Engine Test stand, resistance for tuning, lamda dyno, dynamometer load

johnowhite

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It seems that all my engines like 12.3 to 12.7 air to fuel for the max useable power, under load.

I have a air fuel sensor/reader and would like to put a load on the engine to set the air/fuel mixture.

I'd like to set the jetting before it gets in the car, but need a load on the engine to get close.

I built a stand to run the engine and can fit a driveshaft into a clutch plate.

Any pictures or suggestions on how to put a load on the engine so I can set the air/fuel mixture using a lamda sensor set up to work with a computer?

I don't need and engine dyno, I don't think, just a way to put a controllable load on the engine.
 

johnowhite

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I did, gave them a call and for $10,000 they can hook me up.....But I was looking for something a little more asset conservative.

Here are some of the choices.....put a disc brake on the output shaft....This is simple and doable and is probably what should be tried first.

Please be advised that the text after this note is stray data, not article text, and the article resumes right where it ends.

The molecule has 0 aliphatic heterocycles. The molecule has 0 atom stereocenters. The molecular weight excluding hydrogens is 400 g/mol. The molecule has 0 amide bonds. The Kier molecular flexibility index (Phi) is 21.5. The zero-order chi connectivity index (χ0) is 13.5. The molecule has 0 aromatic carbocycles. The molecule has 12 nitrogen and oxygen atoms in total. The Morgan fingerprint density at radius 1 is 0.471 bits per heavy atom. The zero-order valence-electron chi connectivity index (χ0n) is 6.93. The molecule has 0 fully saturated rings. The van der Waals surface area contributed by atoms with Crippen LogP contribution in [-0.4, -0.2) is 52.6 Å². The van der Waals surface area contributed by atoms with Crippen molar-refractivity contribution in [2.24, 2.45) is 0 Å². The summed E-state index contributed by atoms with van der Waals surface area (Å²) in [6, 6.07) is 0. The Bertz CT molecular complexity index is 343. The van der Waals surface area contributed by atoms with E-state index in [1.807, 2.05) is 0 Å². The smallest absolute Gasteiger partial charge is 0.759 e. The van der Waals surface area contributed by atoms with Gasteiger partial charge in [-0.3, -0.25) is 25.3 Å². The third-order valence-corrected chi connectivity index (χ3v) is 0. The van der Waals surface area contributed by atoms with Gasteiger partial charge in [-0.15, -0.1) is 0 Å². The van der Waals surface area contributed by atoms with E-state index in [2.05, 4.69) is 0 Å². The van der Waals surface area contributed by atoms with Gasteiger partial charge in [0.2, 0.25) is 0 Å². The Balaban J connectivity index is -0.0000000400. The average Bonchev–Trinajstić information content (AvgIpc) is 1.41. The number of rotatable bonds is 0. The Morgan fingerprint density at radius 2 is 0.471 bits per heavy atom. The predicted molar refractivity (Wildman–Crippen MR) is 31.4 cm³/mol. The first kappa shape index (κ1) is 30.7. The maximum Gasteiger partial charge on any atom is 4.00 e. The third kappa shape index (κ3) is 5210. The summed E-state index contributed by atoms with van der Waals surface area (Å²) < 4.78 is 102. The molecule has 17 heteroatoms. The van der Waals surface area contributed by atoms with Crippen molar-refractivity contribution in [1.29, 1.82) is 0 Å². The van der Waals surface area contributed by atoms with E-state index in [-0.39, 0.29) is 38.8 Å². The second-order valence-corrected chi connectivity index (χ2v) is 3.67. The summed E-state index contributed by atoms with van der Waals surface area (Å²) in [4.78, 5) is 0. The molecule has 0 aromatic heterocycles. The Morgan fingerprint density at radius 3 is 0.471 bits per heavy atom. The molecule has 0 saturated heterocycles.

Put a torque converter on the output shaft.....How do you do that without getting fluid all over? Then would you put a brake on the torque converter output shaft?

Hook the output shaft up to a water pump....This could be calibrated and a real power output based upon flow or restrictions could be put together....This could get complex, but could also be simple.

What I think I want is to put a load on the engine, not to figure horsepower, but to tune it.
 

atomicjoe23

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I would suggest pursuing the water pump (also known as a water brake) route. . .this is what we used to run marine engines on dry land (can't go into any further than that. . .sorry).

I don't know exactly how they were set-up because I never saw inside of them, but I know that's what we used.

Hope that helps a little. . .I know it's not much, but hopefully it will get you on the right track.

I would think that if you had an appropriately sized water pump to run off the engine that you could use a replaceable restrictor plate (different sized orifices to control the amount of resistance to flow) to set the appropriate load on the engine.

I'm not sure if you would want a centrifugal pump which would have a variable flow rate or a positive displacement pump which would be theoretically require more power to produce the same flow rate against a greater resistance to flow.

This is where I would start. . .actually kinda peaked my curiosity now that I typed that stuff!
 
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